PM: We have a system where our President is elected by a national vote. In your case, the Yang di-Pertuan Agong is elected amongst the nine rulers. In our case it is a national vote. In a national vote in a multiracial society, it is harder for a minority candidate to win than for a Chinese candidate to win. We have had one minority President, he served two terms, Mr S R Nathan, since we introduced the scheme of the elected President. But we worry over the long term that without a system to ensure that a minority becomes the President from time to time, then it is going to be difficult and we will have long periods where we do not have a minority as a President. So we decided that we will make such a system, put it into the Constitution, that if after five terms we do not have a President from a particular minority community - that means either no Malay President or no Indian or other minority President - then in the next term, the election will be reserved for candidates from that community. In our case, we have had five terms without a Malay elected President. In fact, if you look at the presidents before that, before the present system, it is 45 years since Yusof Ishak. Therefore, the next election will be reserved for a Malay candidate. I do not know how many will come. There is no shortlist because it depends on who offers themselves. Q: What will be the criteria like?
PM: The criteria are the same whether it is a reserved election or not. You must have that experience, either in the public sector or private sector. At least three years' experience in the private sector as a CEO of a company with at least 500 million shareholders equity. In the public sector, you have to be either a Minister or a Chief Justice, or the Speaker of Parliament, or have served in a list of appointments which qualify you. Then depending on who comes, there will be an election. Q: Do you have such candidates already in mind?
PM: We do not have anybody specific in mind but we know there are people who will qualify. If nobody presents, who is Malay, then it becomes an open election. Then others can also participate. Q: Has this process started, the shortlisting and ...?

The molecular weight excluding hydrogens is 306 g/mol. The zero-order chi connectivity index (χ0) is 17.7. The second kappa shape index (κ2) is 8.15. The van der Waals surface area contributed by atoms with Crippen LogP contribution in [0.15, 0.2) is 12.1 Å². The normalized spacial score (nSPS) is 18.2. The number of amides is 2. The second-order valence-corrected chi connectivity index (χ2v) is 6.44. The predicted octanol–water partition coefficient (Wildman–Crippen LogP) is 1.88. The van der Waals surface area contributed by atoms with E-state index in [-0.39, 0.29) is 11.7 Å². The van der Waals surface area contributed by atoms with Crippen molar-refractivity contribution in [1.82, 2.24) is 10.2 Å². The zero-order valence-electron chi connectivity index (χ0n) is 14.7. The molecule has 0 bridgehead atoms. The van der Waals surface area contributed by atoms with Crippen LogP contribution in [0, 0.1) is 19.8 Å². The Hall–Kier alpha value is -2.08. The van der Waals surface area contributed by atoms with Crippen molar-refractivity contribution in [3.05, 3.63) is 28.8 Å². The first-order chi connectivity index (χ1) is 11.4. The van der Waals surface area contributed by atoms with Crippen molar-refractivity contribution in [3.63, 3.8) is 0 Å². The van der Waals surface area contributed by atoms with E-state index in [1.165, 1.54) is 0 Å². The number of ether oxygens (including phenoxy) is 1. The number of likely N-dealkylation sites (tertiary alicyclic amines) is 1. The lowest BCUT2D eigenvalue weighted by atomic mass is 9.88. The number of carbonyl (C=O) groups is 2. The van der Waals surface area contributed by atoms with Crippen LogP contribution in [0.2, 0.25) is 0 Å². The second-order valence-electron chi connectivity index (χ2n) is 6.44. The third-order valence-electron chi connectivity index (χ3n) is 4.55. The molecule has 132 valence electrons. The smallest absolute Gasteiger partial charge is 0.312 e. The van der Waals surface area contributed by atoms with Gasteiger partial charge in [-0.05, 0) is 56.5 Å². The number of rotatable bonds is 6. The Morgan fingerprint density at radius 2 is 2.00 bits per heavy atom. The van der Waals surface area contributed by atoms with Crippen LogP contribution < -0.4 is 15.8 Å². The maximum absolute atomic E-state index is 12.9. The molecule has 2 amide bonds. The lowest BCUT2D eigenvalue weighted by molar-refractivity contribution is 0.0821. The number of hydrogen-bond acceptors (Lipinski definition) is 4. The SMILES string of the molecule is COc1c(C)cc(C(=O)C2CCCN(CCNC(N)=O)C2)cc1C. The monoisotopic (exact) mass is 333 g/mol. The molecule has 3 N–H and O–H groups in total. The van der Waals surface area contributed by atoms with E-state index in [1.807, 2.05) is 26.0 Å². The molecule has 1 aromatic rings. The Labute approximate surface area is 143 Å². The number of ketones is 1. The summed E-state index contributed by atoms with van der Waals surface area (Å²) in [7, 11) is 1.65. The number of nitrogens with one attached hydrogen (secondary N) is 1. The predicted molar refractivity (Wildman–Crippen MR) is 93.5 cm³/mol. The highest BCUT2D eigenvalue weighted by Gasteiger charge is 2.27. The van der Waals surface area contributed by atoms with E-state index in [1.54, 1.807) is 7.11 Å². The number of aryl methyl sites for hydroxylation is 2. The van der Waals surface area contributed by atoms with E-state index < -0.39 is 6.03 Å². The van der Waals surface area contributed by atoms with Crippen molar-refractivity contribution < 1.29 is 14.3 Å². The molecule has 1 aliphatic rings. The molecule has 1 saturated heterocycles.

PM: As I said, there is no shortlist. It depends who comes forward. It is not for the Government to arrange. It is for the candidates to come forward. Q: I have come to my final question, Prime Minister. Some eight years ago, you said that Singapore may have a non-Chinese Prime Minister one day but it is unlikely to happen anytime soon. To quote you then, "race is still a factor that determines voters' preferences in Singapore although attitudes have shifted". By the same token as opening the office of the President to be assumed by the minority community, my question is, is Singapore anywhere near than before to having its first non-Chinese Prime Minister? And could it happen in our lifetime?
PM: It could happen in our lifetime. If you look at America, Barack Obama became president. In their case, it took 200-something years, or 100-something years if you count from the time of the Civil War. It is a long process but it is possible and I hope one day it will happen.
The racial patterns of voting is something very deeply ingrained. It is so in Malaysia; it is so in Singapore, perhaps less so in Singapore but it exists. If you look at America, even in this election, it was quite clear that the different ethnic groups had very different voting patterns. So that is a reality of human nature which we have to accept. Q: So the succession question, is Singapore ... how do you see the succession ...?
PM: I have a team of younger Ministers. I brought some of them in in 2011, some more last year in 2015. They are all working hard, doing well. I hope that soon after the next election, amongst them they will have decided, settled and the leader will be ready to take over from me. Q: Thank you very much Prime Minister.
PM: Thank you very much Datuk.